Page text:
At some point in time the world maybe divided up by corporations; South Haliburton and North Haliburton. West Exxon and Middle Exxon. There would probably be a whole lot less wars.

Anonymous Coward says:

Domain Name Takedowns

The Brazilian request was apparently a rather large request hitting on a bunch of different domain names, many of which were not .br domains, but some of which implied activity that was illegal — and so Sedo had no problem taking those down.

Rather like most of the domains DHS has shut down without due process? Isn’t the problem here that the government is ordering permanent takedowns without first proving their claim that the domains are illegal?

Do any of the domains belong to foreign registrants? If the United States were doing this, I think you’d be complaining more loudly. Can you imagine the chaos if all countries started shutting down domains they don’t like?

Ninja (profile) says:

Re:

Unfortunately, Moral Police is everywhere, including my country. I’d say some fundamentalist Christians in the Govt felt it was offensive or something.

I hope it’s not frequent to see such demands and overreach from the Brazilian Govt, I’d be worried.

Some1 mentioned the flag up there. It’s forbidden by law here to use the flag in anyway that’s not… well, a flag. No towels, bikinis, underwear, patriotic condoms or whatsoever. I find it an exaggeration. But maybe that’s where the flag colors or whatever happened came into the issue.

ssh web hosting (user link) says:

This is really a big issue about companies and countries’ powers and limitations to each other’s activities. It is purely related to legal cases and this case should be talked about between the 2 parties in private. I believe that this executory of this case always depends on the laws of each countries. We know that we cannot easily order companies from overseas unless we have the right and laws covering the illegal activities of that company located in other country.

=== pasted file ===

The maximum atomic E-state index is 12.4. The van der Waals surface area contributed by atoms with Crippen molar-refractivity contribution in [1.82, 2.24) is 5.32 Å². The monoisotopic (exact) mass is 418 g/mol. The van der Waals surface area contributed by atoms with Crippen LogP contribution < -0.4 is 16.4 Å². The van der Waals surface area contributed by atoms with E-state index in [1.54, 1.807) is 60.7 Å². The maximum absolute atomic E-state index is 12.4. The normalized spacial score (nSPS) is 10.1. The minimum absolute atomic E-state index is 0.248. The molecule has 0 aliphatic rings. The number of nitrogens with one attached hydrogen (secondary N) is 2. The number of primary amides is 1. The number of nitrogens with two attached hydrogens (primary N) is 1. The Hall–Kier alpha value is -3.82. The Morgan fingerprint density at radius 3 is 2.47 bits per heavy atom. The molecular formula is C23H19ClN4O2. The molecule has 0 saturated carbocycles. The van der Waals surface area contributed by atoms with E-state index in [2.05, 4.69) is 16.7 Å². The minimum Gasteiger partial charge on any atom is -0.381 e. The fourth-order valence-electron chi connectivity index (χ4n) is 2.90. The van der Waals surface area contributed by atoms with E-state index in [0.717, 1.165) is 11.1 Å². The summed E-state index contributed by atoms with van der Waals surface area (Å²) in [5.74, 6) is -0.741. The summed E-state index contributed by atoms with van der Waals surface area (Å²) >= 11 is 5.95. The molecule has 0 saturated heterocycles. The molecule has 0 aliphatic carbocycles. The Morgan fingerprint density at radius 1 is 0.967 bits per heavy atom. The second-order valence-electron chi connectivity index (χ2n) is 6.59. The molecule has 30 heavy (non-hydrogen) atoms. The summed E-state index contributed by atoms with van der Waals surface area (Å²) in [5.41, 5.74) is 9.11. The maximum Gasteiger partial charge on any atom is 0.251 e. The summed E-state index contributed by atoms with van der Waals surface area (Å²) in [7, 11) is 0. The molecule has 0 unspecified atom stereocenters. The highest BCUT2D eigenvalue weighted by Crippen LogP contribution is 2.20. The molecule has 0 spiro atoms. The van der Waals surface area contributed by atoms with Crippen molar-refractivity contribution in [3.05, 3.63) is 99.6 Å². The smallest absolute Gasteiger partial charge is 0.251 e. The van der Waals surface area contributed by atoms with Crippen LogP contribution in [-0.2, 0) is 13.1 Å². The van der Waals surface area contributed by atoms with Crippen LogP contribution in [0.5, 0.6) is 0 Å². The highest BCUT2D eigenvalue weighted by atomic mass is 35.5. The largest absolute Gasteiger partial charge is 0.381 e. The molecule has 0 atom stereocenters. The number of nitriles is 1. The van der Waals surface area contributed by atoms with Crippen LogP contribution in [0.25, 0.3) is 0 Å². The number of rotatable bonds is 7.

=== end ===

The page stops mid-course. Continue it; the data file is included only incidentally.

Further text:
The big question about this would be “How about the domain names that have already established for many years in business without problem?” “How about if they are already making hundreds of thousands of profits every month?”. Web hosting firms would really have a headache about this since they could be sued for a case if their customer’s domains were deleted without valid reasons.

Regards,

Mark Cruz

Mike G. says:

In my opinion is quite understandable this action. I believe that none of you would like to have your country recognized as a touristic place for sexual activities, especially when you have many other things to offer. If you take a look on some of Brazilian?s main problems, you will find the Sexual Exploitation as well as Child abuse as one of the two most relevant. I really agree with this letter, first of all because it is just a request in order to clean their image. Second of all, the first step to decrease the Sexual Tourism in Brazil or any other country it is by acting on the internet, where it all begins nowadays, including dirty actions like this.

Luma says:

Re:

Muito obrigada pela compreens?o, n?s brasileiros temos lutado muito para acabar com o turismo sexual em nosso pa?s, mas, acima de tudo isso queremos dar um basta a erotiza??o infantil, punindo com leis rigidas os infratores seja eles quem forem.
Essa carta ? forma de desmistificar a vis?o que o exterior tem do Brasil, onde a brasileira ? vista como prostituta, o que n?o ? verdade, assim como tantas outras mulheres no mundo temos lutado pelos direitos.

mel nat (profile) says:

Get rid of domains they do not like? Seriously!

When countries start doing this are they trying to stop the problems with pornography or take control of the internet in their country?

Sure everyone may have their reasons for or against this but it should be handled in the right way.

People really should be able to get any domain they like and host it where they like. This is the way the internet was created and should stay.

Handle your problems other ways.